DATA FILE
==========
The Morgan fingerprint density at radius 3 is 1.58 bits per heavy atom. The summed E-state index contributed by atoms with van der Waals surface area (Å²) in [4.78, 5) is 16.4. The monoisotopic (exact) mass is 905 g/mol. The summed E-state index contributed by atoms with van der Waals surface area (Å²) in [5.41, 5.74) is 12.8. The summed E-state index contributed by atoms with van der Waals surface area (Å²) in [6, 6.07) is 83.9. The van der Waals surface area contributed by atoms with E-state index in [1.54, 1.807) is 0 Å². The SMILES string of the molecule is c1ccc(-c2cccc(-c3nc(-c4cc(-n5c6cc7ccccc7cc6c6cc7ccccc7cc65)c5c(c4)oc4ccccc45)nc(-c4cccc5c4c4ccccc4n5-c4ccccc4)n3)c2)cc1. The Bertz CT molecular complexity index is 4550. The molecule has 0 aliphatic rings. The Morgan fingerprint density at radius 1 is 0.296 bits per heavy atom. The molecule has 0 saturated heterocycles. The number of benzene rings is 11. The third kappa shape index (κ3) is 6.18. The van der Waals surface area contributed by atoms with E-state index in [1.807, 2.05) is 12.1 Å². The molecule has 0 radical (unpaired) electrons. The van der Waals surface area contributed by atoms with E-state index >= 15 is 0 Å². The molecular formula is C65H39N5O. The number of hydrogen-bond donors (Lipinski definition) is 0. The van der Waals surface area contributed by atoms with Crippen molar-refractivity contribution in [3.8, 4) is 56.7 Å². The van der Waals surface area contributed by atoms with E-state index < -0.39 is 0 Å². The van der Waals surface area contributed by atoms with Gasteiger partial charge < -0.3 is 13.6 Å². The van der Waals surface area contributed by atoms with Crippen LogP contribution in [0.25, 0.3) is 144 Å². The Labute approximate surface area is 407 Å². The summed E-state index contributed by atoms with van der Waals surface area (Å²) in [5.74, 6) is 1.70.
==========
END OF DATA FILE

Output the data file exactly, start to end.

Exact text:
The Morgan fingerprint density at radius 3 is 1.58 bits per heavy atom. The summed E-state index contributed by atoms with van der Waals surface area (Å²) in [4.78, 5) is 16.4. The monoisotopic (exact) mass is 905 g/mol. The summed E-state index contributed by atoms with van der Waals surface area (Å²) in [5.41, 5.74) is 12.8. The summed E-state index contributed by atoms with van der Waals surface area (Å²) in [6, 6.07) is 83.9. The van der Waals surface area contributed by atoms with E-state index in [1.54, 1.807) is 0 Å². The SMILES string of the molecule is c1ccc(-c2cccc(-c3nc(-c4cc(-n5c6cc7ccccc7cc6c6cc7ccccc7cc65)c5c(c4)oc4ccccc45)nc(-c4cccc5c4c4ccccc4n5-c4ccccc4)n3)c2)cc1. The Bertz CT molecular complexity index is 4550. The molecule has 0 aliphatic rings. The Morgan fingerprint density at radius 1 is 0.296 bits per heavy atom. The molecule has 0 saturated heterocycles. The number of benzene rings is 11. The third kappa shape index (κ3) is 6.18. The van der Waals surface area contributed by atoms with E-state index in [1.807, 2.05) is 12.1 Å². The molecule has 0 radical (unpaired) electrons. The van der Waals surface area contributed by atoms with E-state index >= 15 is 0 Å². The molecular formula is C65H39N5O. The number of hydrogen-bond donors (Lipinski definition) is 0. The van der Waals surface area contributed by atoms with Crippen molar-refractivity contribution in [3.8, 4) is 56.7 Å². The van der Waals surface area contributed by atoms with E-state index < -0.39 is 0 Å². The van der Waals surface area contributed by atoms with Gasteiger partial charge < -0.3 is 13.6 Å². The van der Waals surface area contributed by atoms with Crippen LogP contribution in [0.25, 0.3) is 144 Å². The Labute approximate surface area is 407 Å². The summed E-state index contributed by atoms with van der Waals surface area (Å²) in [5.74, 6) is 1.70.